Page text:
Related: Phone Scams: The Best Tips To Avoid Becoming A Victim

There are many different things to be aware of when looking for a rental online. Here are my general tips before falling for Craigslist housing scams or Craigslist apartment scams:

  1. Always make sure the person showing the home is the landlord or property manager.

  2. If a deal seems too good to be true, then it probably is.

  3. Be careful with your personal information, so that you are not the victim of identity theft.

  4. If anyone ever asks you to wire money, you should not. Most scammers will ask for money to be wired and this should be your first red flag that something is not right. Keep in mind that if you wire money, you CANNOT get it back. Too many people think you can get wired money back.

  5. Does the listing and/or e-mail communication with the “landlord” have many misspellings? Does the e-mail refer to you as Sir or Madam? Do they say they are out of the country and cannot show you the home until you pay? Do they claim to be a missionary or a reverend? If any of these are true, then this is usually the sign of a scammer.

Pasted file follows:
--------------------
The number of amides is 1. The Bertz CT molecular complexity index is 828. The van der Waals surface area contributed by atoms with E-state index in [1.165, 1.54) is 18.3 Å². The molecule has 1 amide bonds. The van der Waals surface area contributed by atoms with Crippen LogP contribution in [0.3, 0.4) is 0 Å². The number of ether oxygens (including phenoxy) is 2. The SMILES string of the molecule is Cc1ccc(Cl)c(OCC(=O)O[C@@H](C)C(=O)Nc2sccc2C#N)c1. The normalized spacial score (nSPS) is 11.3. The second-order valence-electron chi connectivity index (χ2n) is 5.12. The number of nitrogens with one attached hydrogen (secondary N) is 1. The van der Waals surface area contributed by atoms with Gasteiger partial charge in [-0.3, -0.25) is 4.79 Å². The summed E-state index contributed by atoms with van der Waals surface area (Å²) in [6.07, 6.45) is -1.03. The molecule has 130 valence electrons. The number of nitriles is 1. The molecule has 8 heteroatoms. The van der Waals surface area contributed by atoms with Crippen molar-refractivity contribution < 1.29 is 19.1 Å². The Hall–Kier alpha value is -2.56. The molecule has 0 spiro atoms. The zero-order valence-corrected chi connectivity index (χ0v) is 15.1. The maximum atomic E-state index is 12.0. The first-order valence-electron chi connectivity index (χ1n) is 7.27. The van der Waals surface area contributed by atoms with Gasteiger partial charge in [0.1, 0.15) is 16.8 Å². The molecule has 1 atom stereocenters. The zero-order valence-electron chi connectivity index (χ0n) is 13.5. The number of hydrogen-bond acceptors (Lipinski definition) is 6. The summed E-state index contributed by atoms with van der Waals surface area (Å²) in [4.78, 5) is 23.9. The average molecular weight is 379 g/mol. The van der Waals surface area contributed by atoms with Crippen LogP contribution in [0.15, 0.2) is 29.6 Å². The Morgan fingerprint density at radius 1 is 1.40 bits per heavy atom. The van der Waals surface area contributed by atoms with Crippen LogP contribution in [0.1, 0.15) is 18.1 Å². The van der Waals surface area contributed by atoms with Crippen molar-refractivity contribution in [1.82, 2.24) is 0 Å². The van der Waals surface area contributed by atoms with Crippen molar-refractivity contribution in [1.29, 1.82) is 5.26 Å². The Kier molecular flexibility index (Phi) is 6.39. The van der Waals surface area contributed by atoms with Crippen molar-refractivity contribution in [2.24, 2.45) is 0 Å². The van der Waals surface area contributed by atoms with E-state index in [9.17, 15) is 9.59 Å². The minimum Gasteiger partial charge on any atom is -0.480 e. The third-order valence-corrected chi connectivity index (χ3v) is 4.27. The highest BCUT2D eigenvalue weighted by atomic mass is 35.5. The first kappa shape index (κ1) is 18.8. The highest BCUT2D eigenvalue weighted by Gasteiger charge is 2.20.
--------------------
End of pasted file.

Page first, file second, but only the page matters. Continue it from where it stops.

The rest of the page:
6. Always trust your gut instinct as there are always other places to rent in the world.

What Craigslist rental scams and Craigslist apartment scams have you seen or heard about? Have you ever been the victim of any type of scam?

P.S. There are over 200 comments below (you may have to click “« Older Comments” to see all of them), and many of you have been sharing your Craigslist rental scam stories and screenshots of exact emails. This is a great way to learn how to catch a rental scammer. Let’s continue to help one another out, thank you!

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What Craigslist rental scams and Craigslist apartment scams have you seen or heard about? Have you ever been the victim of any type of scam?